Jonah Goldberg’s Suicide of the West introduces us to a (mostly) soulless rhetoric of liberty.
Economic growth and inequality are among the political matters most discussed these days. It is often thought that economy is more stagnant compared to the buoyant days of the middle of the last century and economic inequality much more pronounced. Politicians offer new government programs as remedies for these perceived reversals.
My skepticism about such claims has a common core. The government has difficulty measuring economic growth and inequality, particularly in an age of accelerating technology. A centralized decision maker cannot create a set of rules to pin down an ever changing and dynamic economy.
Famously, socialist governments in the last century wrongly thought they could calculate the appropriate prices for goods. Today calculation problems also beset government measurement of growth and inequality. In this post and in the next, I will take up economic growth. I will then discuss economic inequality.
Measuring the real rate economic growth requires the government to calculate the rate of inflation. That determination in turn requires the government to calculate the change in the price of a basket of goods that people buy. But the goods in the basket are changing as well. Unless the basket reflects the added value of innovations, inflation will be systematically overstated and growth systematically understated.
In a static world where goods did change much, correcting for innovation may not have been difficult. But we live an age of technological acceleration. Computer chips double in power every two years. The result of such exponential growth is a rapid introduction of new products, like tablets and smart phones. Moreover, computation transforms ever more products. Cars, for instance, now add new computerized features every year, from automatic parallel parking to adaptive cruise control. Cars are becoming computers on wheels and in the next decade will be autonomous.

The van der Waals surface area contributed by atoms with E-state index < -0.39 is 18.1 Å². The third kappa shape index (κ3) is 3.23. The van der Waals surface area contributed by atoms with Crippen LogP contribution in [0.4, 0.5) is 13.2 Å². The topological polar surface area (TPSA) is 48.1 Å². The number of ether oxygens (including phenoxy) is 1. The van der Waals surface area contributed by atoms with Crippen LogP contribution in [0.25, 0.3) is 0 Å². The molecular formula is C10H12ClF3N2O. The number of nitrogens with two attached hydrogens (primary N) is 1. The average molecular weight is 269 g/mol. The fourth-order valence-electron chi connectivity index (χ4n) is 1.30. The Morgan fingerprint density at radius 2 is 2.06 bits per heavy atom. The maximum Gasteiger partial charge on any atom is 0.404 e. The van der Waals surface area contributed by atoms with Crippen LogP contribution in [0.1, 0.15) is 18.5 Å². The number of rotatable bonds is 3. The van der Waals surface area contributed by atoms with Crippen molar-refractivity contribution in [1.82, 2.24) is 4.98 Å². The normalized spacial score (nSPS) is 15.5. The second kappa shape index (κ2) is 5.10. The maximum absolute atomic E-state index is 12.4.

How can government decision makers accurately compare the value of such devices to those they replace, particularly when they are so innovative that they have no close substitutes in the previous era? While the comparisons may be relatively successful year to year, even small mistakes repeated over time can seriously distort long-term measurements.
Let me close with two concrete examples that suggest the degree to which computational technology is making us better off—one small and one large. In 1973 my father gave me an HP-35 calculator costing 400 dollars (2000 in today’s dollars). I can download an essentially equivalent calculator for nothing. (For those less interested in mathematics, substitute access to free and ubiquitous music of your choice).
For me and for many other Americans the internet may be the most transformative good of all. Americans spend about thirteen weeks online. The internet permits us to work and play connected to others as never before. When I was young, I would have dismissed the idea of the internet as something akin to magic. Magic is hard to measure.
In the next post, I will argue that government calculated growth rates do not capture the improvements in health care and respond to a few potential objections.